Lesson 3

Welcome! In today's lesson, we will explore the practical application of string operations and type conversions in Python. These concepts are crucial and are deployed in many programming spheres. We'll examine a real-world example: time parsing. Have you ever pondered how to add a certain number of seconds to some specific time? By the end of today's session, you'll be equipped to calculate this using Python. Let's get started!

Imagine this: You receive a time formatted as a string in `HH:MM:SS`

where `HH`

, `MM`

, and `SS`

denote the hour, minute, and second, respectively. You are also given an integer representing a number of seconds. Your task is to calculate the new time after adding the provided seconds and output the result in the `HH:MM:SS`

format.

For example, if the input time is `05:10:30`

and the number of seconds to add is `123`

, the output should be `05:12:33`

since `123`

seconds translate to `2`

minutes and `3`

seconds.

Take note of these points when resolving this task:

- The input time is invariably a valid time string in the
`HH:MM:SS`

format, with`HH`

ranging from 00 to 23,`MM`

, and`SS`

ranging from 00 to 59. - The output ought to be a time in the same format.

Let's go ahead and break down how to achieve this in our step-by-step solution guide.

Our initial step should involve parsing the input time string. From this string, we'll extract the hours, minutes, and seconds as integer values for further calculations. In Python, we can utilize the `split()`

method combined with a list comprehension to divide the string at ":" and convert each substring into an integer:

Python`1time = '12:34:56' 2time_parts = [int(part) for part in time.split(":")]`

By executing this operation, we've successfully parsed the time string and converted the hours, minutes, and seconds into integers.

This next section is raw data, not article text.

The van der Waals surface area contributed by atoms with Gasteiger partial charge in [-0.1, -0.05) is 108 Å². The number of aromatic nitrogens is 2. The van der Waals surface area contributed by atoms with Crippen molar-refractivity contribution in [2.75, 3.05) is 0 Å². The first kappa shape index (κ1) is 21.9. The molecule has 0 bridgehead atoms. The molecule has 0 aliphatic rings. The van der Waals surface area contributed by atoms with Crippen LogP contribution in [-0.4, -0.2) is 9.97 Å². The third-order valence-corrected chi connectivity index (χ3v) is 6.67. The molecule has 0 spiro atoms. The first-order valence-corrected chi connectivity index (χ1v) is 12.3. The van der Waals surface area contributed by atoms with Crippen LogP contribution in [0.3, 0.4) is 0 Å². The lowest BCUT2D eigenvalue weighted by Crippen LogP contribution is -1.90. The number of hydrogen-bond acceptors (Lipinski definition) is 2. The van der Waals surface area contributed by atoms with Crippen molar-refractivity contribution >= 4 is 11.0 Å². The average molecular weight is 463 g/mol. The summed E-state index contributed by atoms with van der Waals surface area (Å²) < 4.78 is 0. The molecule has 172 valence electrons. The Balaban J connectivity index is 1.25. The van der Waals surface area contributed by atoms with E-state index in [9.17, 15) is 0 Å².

Now that we have the hours, minutes, and seconds in integer format, we can effortlessly calculate the total number of seconds elapsed since the day's start. Here's the logic behind it:

- 1 hour comprises 3600 seconds, so we multiply the number of hours by 3600.
- 1 minute comprises 60 seconds, so we multiply the number of minutes by 60.
- The count of seconds remains unaltered.

Given this, we can write the following code:

Python`1seconds_since_start = time_parts[0] * 3600 + time_parts[1] * 60 + time_parts[2]`

Your function should now compute the cumulative number of seconds from the start of the day.

Now, we need to add the integer representing a number of seconds to our computed `seconds_since_start`

, and also consider cases where the added seconds roll over to the next day:

Python`1total_seconds = (seconds_since_start + seconds) % (24 * 3600)`

The modulus operator (%) ensures that our `total_seconds`

value doesn't exceed the total number of seconds in a day (86400 seconds or 24*3600 seconds).

In this part of the task, we reverse the previous operation. We're given an integer number of seconds, and we have to convert this into a time string in the `HH:MM:SS`

format.

We will use Python's `divmod()`

function, which takes two numbers and returns a pair - a tuple consisting of their quotient and remainder. We'll perform two `divmod`

operations: one with 3600 to get the hours and the rest of the seconds, and one with 60 to get the minutes and the final seconds:

Python`1hours, remainder = divmod(total_seconds, 3600) 2minutes, seconds = divmod(remainder, 60)`

The final step is to assemble these values into our `HH:MM:SS`

format string:

Python`1return f"{hours:02d}:{minutes:02d}:{seconds:02d}"`

This might look a bit complex, but it's actually very efficient. Inside the f-string, `:02d`

ensures that each time value is a 2-digit number, padding with a 0 if needed.

Let's collate all the individual steps and formulate the final function:

Python`1def solution(time, seconds): 2 time_parts = [int(part) for part in time.split(":")] 3 seconds_since_start = time_parts[0] * 3600 + time_parts[1] * 60 + time_parts[2] 4 total_seconds = (seconds_since_start + seconds) % (24 * 3600) 5 hours, remainder = divmod(total_seconds, 3600) 6 minutes, seconds = divmod(remainder, 60) 7 return f"{hours:02d}:{minutes:02d}:{seconds:02d}"`

And voila! You've crafted a function that accurately calculates the new time based on the provided time and number of seconds elapsed since then.

Congratulations! You've adeptly learned how to parse a time string and utilize type conversions to calculate the number of seconds that have passed since the day began. Then you learned how to do the reverse operation: calculate the time based on the number of seconds passed since the beginning of the day. In this lesson, we've practiced essential Python skills, including string operations, list comprehension, and rudimentary arithmetic operations on integers. Continue practicing with similar problems to reinforce your learning, and you will soon find these tasks becoming second nature. In our upcoming sessions, more practical exercises related to this topic await. See you there, and happy coding!